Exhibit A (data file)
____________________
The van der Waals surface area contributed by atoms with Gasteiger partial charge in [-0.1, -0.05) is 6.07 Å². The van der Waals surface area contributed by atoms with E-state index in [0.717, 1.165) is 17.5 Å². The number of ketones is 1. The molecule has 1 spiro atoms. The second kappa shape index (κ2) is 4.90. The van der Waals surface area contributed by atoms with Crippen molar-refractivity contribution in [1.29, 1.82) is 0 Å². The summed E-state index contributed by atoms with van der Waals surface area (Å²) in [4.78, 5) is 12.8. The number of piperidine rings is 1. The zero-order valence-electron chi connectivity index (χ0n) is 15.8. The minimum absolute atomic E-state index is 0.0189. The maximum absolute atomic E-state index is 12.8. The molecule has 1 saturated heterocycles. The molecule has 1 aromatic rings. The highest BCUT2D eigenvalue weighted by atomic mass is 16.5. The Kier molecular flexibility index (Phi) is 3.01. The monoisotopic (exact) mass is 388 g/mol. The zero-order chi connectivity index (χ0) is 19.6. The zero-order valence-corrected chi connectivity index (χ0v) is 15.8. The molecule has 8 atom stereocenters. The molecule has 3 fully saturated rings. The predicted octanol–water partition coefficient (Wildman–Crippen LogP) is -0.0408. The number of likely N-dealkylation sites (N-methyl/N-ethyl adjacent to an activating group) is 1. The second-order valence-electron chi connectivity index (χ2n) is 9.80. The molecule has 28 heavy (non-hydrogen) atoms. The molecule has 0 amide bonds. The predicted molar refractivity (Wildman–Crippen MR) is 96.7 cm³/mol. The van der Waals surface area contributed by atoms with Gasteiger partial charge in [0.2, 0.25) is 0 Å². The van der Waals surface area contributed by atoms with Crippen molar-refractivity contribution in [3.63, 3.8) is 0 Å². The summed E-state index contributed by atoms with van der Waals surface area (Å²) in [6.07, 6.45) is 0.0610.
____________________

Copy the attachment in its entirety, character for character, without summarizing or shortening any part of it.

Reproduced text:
The van der Waals surface area contributed by atoms with Gasteiger partial charge in [-0.1, -0.05) is 6.07 Å². The van der Waals surface area contributed by atoms with E-state index in [0.717, 1.165) is 17.5 Å². The number of ketones is 1. The molecule has 1 spiro atoms. The second kappa shape index (κ2) is 4.90. The van der Waals surface area contributed by atoms with Crippen molar-refractivity contribution in [1.29, 1.82) is 0 Å². The summed E-state index contributed by atoms with van der Waals surface area (Å²) in [4.78, 5) is 12.8. The number of piperidine rings is 1. The zero-order valence-electron chi connectivity index (χ0n) is 15.8. The minimum absolute atomic E-state index is 0.0189. The maximum absolute atomic E-state index is 12.8. The molecule has 1 saturated heterocycles. The molecule has 1 aromatic rings. The highest BCUT2D eigenvalue weighted by atomic mass is 16.5. The Kier molecular flexibility index (Phi) is 3.01. The monoisotopic (exact) mass is 388 g/mol. The zero-order chi connectivity index (χ0) is 19.6. The zero-order valence-corrected chi connectivity index (χ0v) is 15.8. The molecule has 8 atom stereocenters. The molecule has 3 fully saturated rings. The predicted octanol–water partition coefficient (Wildman–Crippen LogP) is -0.0408. The number of likely N-dealkylation sites (N-methyl/N-ethyl adjacent to an activating group) is 1. The second-order valence-electron chi connectivity index (χ2n) is 9.80. The molecule has 28 heavy (non-hydrogen) atoms. The molecule has 0 amide bonds. The predicted molar refractivity (Wildman–Crippen MR) is 96.7 cm³/mol. The van der Waals surface area contributed by atoms with Gasteiger partial charge in [0.2, 0.25) is 0 Å². The van der Waals surface area contributed by atoms with Crippen molar-refractivity contribution in [3.63, 3.8) is 0 Å². The summed E-state index contributed by atoms with van der Waals surface area (Å²) in [6.07, 6.45) is 0.0610.